By Lindenberg Junior | Translation: Andrea Alves
Origins of carnival have been sought in humanity’s most ancient celebrations, and are one of the oldest festivals in history. The origins of carnival festivities are often intertwined with mythological explanations, linked to figures of gods in love, tragedy and fertility cults.
Many elements of carnival rituals appear as synonymous in festivals such as the celebrations of the Egyptian gods Isis and Osier’s and the Greek goddess Ceres or Demeter. The body cult, the sensual exaltation, the apparent modification of normal rules of behaviors, all combine with carnival’s guiding principle. It is probable that on their long journeys, the Geeks had assimilated certain customs derived from Egyptian traditions.
The most recent research into European carnival shows that it originally took place in courts and urban centers, where the small aristocracy would enjoy great balls and other luxurious activities before entering the regime of Lent. The festivities gradually spread to smaller towns and rural areas, where they appeared alongside other rituals concerning the end of winter and the beginning of spring, some of which had pre-Christian roots, albeit transformed by centuries of Catholic domination.
During the 15 and 16 centuries, aspects of the ancient Roman winter and spring festivals such as Saturnals, Bachanals and Lupercals were consciously reintroduces into carnival festivities by Renaissance humanists fascinated by classical culture and wishing to revive it as part of their own expression. Thus carnival became an artistic forum for adopting different kinds of music, arts, games, masquerades, religious events and foods, depending on cultural traditions.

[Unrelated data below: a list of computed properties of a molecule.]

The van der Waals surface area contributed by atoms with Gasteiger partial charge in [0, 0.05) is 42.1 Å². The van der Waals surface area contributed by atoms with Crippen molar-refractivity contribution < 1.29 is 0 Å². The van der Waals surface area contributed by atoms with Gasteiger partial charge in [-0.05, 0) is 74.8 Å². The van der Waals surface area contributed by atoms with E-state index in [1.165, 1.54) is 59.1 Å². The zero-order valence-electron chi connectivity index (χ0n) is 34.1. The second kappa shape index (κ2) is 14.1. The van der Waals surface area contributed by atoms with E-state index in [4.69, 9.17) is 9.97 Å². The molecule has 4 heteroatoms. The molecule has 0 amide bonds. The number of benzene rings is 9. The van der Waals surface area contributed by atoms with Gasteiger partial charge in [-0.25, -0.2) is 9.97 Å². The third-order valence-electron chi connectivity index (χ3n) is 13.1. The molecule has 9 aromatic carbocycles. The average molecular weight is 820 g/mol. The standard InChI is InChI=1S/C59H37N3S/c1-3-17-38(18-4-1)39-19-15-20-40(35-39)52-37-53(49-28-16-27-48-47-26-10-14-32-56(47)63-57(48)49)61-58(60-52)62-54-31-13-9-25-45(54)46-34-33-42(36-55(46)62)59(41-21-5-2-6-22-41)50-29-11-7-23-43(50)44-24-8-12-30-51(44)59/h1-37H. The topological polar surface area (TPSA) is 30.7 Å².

In rural Europe carnival festivities have a long history of medieval and renaissance traditions, such as in the city of Laza in Spain, which is characterized by theatrical performances, evenings processions to nearby villages, with revelers playing mouth-organs and rates very loud. Pre-Lenten celebrations in the ancient port of Venice began in the middles ages. Ehen the city’s great squares would be turned upside down for the aristocracy’s merrymaking, public sports contests and performances by minstrels and actors.
When the Spanish, Portuguese and French began to colonize other parts of the world in the 15 and 16 centuries, they took Catholic festival traditions with them. In its heyday in Europe, carnival was introduced to the Americas, primarily in Latin American and the Caribbean, where the festival has since appeared together with seasonal festivals and renewal rituals of local indigenous groups.
As in Europe, carnival has taken on different forms in each cultural region, city and rural area, and the movement of European colonizers from one place to another, together with the influx of African slaves, has led to the further mixing of traditions.